I know this may be a scary time for all of us. We’re worried about our parents, our grandparents, our spouses and, most of all, our children.
Schools, Disney, March Madness, conferences, recitals, professional sporting events and more are being canceled. This can feel overwhelming and frightening. However, it’s important to keep things in perspective. The main reason we want to maintain social distancing right now is in order to keep the most vulnerable of our population healthy. Those with chronic medical conditions and the elderly. We all know of many people in those categories, so let's do our part to help protect each other.
Wash wash wash. Make sure your children wash their hands, cough/sneeze into a tissue or elbow (not hands) and disinfect your home. Use common measures you would otherwise take for infection prevention at baseline. However, given that the World Health Organization (WHO) declared the coronavirus outbreak a global pandemic, there are additional steps we should take to help limit the spread of this particularly contagious infection.
You may be hearing the term social distancing in the media. The CDC defines this as “remaining out of congregate settings, avoiding mass gathers and maintaining distance (about 6 feet) from others when possible.”
Fellow pediatricians and I agree that it’s difficult to give any blanket recommendations on what you can and can’t do. As one of my colleagues suggested, “out and about can look very different in different settings, such as hiking in a state park vs. going to a playground in the city.”
By now, you likely know that I love referencing healthychildren.org. Amidst the coronavirus, the site has a great guide for parents on how to spot symptoms and how to protect your family.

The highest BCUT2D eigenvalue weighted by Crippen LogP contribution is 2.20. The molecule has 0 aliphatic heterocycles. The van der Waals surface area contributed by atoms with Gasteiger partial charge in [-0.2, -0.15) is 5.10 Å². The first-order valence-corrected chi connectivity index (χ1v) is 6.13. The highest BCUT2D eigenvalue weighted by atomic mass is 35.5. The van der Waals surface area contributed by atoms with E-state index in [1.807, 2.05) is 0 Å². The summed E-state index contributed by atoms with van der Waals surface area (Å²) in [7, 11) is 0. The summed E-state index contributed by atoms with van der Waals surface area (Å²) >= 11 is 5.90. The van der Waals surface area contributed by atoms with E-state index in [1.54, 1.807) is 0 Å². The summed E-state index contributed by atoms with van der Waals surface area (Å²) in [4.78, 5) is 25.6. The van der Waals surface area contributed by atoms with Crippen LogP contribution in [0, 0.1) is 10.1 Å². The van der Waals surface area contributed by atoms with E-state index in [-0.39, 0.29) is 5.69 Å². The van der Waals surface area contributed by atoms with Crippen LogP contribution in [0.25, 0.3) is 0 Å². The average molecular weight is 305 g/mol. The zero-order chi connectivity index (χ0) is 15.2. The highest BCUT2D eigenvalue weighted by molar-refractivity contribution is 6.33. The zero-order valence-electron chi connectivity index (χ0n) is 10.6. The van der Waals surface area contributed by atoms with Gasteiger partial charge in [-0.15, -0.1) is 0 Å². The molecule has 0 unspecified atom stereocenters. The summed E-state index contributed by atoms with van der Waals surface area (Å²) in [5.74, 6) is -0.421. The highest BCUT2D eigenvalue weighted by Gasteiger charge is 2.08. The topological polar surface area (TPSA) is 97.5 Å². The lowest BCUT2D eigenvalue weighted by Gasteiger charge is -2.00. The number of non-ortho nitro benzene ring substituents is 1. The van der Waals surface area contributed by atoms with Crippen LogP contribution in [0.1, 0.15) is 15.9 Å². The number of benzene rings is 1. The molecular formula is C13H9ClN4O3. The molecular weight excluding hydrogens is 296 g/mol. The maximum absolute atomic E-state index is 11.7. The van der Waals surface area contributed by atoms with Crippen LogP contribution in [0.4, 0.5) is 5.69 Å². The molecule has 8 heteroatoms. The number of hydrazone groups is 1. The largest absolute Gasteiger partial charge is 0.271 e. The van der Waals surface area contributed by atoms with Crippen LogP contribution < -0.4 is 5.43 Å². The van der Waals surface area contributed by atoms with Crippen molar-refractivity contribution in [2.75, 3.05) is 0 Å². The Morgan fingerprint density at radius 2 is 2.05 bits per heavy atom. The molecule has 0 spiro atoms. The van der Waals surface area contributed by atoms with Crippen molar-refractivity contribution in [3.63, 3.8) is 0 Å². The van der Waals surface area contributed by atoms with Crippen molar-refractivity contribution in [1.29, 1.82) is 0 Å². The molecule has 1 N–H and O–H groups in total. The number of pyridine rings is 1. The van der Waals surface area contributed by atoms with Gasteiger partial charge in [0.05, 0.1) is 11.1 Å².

It even has an easy guide on how to talk to your children about the virus. For example:
- Simple reassurance. Remind children that researchers and doctors are learning as much as they can, as quickly as they can, about the virus and are taking steps to keep everyone safe.
- Give them control. It's also a great time to remind your children of what they can do to help – washing their hands often, coughing into a tissue or their sleeves and getting enough sleep.
- Watch for signs of anxiety. Children may not have the words to express their worry, but you may see signs of it. They may get cranky, be more clingy, have trouble sleeping or seem distracted. Keep the reassurance going and try to stick to your normal routines.
Listen and watch as a six-year-old guides us through a proper hand wash
Instead of thinking about this time home from school as “cabin fever,” use this as an opportunity to reconnect with your kids and allow them to reconnect with Mother Earth. Plant some seeds to learn about gardening, have a math activity in your backyard using twigs and pebbles or let them just dig in the dirt! Plus, playing outside not only builds physically healthier children, but also improves social and emotional development, sensory skills, attention spans and overall happiness. (Of course, after all of that planting and digging, have them wash their hands when they come inside!)
I’ve been in touch with physician moms who are friends, colleagues and members of some great social media groups. We’ve been chatting about how to keep our kids engaged and active while maintaining a safe, social distance. Here are some things we came up with: